Two diamonds of equal carat weight could be of very different values depending on their cut, colour and clarity.
Loose diamonds that are not yet inlaid offered by Belgium Diamond House are all of first-rate quality authenticated by respected gemological organizations such as HRD, GIA, IGI, EGL, and AGS.
The certificate of each piece of diamond states accurately its weight, carat, characteristics, cut, and quality. Since every diamond is unique, a certificate differs from an appraisal for the former provides detailed characteristics of the diamonds while the latter only tells the price.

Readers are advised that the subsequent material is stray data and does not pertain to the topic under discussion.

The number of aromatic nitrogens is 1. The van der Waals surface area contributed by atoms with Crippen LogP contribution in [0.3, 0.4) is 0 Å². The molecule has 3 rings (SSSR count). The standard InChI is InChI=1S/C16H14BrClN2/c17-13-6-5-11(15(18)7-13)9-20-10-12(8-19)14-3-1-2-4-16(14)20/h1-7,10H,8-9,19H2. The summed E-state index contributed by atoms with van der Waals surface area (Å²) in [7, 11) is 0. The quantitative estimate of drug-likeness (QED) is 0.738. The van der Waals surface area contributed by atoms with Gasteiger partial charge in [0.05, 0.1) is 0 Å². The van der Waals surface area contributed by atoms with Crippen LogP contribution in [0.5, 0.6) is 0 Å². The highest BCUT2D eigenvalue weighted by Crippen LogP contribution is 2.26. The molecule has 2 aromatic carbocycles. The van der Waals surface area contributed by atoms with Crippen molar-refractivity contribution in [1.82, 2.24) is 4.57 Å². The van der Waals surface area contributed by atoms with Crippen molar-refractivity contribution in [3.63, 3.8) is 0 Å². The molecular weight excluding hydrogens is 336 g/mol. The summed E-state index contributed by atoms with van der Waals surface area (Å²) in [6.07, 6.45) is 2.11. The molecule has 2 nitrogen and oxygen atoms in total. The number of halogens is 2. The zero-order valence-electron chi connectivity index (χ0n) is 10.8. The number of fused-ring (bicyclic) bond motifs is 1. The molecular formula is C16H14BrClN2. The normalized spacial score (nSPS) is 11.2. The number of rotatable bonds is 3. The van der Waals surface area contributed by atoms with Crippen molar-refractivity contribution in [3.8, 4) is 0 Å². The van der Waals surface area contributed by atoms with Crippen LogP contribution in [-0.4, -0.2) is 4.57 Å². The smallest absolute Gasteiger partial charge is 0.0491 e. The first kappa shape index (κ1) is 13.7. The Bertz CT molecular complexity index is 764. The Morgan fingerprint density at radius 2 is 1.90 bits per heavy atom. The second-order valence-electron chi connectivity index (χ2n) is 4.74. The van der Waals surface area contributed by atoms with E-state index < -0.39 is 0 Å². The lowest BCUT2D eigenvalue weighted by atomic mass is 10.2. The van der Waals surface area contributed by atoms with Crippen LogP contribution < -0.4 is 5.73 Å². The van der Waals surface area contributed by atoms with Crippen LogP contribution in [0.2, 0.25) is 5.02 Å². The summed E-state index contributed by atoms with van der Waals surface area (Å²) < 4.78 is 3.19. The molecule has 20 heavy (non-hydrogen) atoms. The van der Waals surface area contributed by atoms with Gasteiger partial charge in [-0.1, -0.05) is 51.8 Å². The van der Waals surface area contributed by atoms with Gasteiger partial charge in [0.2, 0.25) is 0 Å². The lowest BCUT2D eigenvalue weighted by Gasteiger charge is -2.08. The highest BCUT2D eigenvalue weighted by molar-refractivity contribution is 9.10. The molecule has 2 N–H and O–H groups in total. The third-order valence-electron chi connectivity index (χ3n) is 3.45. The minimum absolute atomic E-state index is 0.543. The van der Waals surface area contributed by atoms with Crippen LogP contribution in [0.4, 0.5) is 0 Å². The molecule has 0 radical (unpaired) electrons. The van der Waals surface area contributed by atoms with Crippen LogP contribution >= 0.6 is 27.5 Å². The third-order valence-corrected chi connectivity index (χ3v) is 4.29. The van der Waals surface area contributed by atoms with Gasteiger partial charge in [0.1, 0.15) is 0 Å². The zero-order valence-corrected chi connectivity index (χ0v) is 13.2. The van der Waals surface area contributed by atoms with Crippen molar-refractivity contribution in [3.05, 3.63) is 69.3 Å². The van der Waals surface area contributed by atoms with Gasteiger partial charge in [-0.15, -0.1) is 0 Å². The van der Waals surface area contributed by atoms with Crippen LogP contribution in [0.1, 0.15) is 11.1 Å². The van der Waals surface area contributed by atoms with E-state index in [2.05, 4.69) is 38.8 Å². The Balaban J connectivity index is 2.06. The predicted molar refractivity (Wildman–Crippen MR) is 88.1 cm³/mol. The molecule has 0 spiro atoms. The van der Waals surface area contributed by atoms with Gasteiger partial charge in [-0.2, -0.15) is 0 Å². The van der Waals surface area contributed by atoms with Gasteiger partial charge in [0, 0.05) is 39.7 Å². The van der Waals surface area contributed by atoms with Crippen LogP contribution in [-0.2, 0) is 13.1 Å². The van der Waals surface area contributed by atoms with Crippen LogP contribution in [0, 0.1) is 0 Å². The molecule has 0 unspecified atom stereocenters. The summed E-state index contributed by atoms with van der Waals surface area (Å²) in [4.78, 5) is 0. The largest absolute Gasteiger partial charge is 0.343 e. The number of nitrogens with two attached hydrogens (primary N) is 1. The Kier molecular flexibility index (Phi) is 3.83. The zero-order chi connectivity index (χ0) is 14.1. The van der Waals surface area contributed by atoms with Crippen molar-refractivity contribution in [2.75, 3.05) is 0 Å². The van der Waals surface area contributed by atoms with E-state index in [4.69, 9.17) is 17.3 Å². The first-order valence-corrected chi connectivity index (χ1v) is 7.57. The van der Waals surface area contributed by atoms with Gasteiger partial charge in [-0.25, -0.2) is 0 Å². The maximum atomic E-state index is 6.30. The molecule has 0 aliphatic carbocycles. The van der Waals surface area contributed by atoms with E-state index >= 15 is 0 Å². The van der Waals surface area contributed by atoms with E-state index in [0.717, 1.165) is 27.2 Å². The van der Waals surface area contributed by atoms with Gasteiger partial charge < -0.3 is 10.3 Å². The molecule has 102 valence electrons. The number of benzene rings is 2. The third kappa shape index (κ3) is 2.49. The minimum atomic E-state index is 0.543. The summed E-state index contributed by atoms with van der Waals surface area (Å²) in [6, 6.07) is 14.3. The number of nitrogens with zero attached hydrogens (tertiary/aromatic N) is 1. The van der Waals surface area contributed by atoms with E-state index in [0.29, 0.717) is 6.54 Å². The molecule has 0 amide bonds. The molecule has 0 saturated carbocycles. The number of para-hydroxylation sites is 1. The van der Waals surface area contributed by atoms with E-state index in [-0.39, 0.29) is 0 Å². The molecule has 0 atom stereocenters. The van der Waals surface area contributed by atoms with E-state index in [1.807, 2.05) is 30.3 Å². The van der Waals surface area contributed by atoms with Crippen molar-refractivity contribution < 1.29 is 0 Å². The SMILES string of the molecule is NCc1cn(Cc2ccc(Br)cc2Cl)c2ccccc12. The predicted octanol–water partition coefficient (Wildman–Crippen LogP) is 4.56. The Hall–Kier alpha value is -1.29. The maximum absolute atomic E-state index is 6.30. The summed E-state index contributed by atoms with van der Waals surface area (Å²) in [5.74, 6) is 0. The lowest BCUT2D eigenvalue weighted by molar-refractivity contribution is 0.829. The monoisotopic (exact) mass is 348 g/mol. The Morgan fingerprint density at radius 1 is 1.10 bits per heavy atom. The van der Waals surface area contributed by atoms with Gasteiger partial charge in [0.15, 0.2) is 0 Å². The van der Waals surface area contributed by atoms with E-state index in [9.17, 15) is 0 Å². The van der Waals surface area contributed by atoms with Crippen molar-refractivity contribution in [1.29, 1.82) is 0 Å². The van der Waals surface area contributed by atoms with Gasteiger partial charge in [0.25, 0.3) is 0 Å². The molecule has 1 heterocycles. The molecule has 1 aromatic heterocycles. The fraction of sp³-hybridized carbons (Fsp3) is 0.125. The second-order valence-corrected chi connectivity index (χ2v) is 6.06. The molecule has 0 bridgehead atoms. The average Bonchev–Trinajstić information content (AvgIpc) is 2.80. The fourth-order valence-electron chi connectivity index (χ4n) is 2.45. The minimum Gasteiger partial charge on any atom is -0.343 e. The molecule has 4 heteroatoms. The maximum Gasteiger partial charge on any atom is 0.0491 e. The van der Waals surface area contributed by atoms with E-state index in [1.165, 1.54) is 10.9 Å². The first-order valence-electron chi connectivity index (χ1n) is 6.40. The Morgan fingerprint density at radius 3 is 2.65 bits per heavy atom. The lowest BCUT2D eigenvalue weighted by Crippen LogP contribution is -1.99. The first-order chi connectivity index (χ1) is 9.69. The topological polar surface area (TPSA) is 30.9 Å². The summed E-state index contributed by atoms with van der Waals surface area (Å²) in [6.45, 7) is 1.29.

Currently there are quite a number of authentication organizations in the market providing diamond authentication and certification services. Customers may find it confusing at times since the standards of these organizations could vary considerably. Among them, HRD, GIA, IGI, EGL and AGS are the most authoritative for these reputable organizations follow the strictest standards in diamond authentication. They are therefore highly recommended by Belgium Diamond House for our customers’ best benefits.
To grasp the techniques for cleaning diamonds, learning its fundamental composition comes first. Diamonds are natural grease attractors and could be separated from other stones and dirt by passing mined material over a grease belt. This characteristic makes them easily coated with grease when come into contact with any greasy substance including natural skin oils, soap and makeup.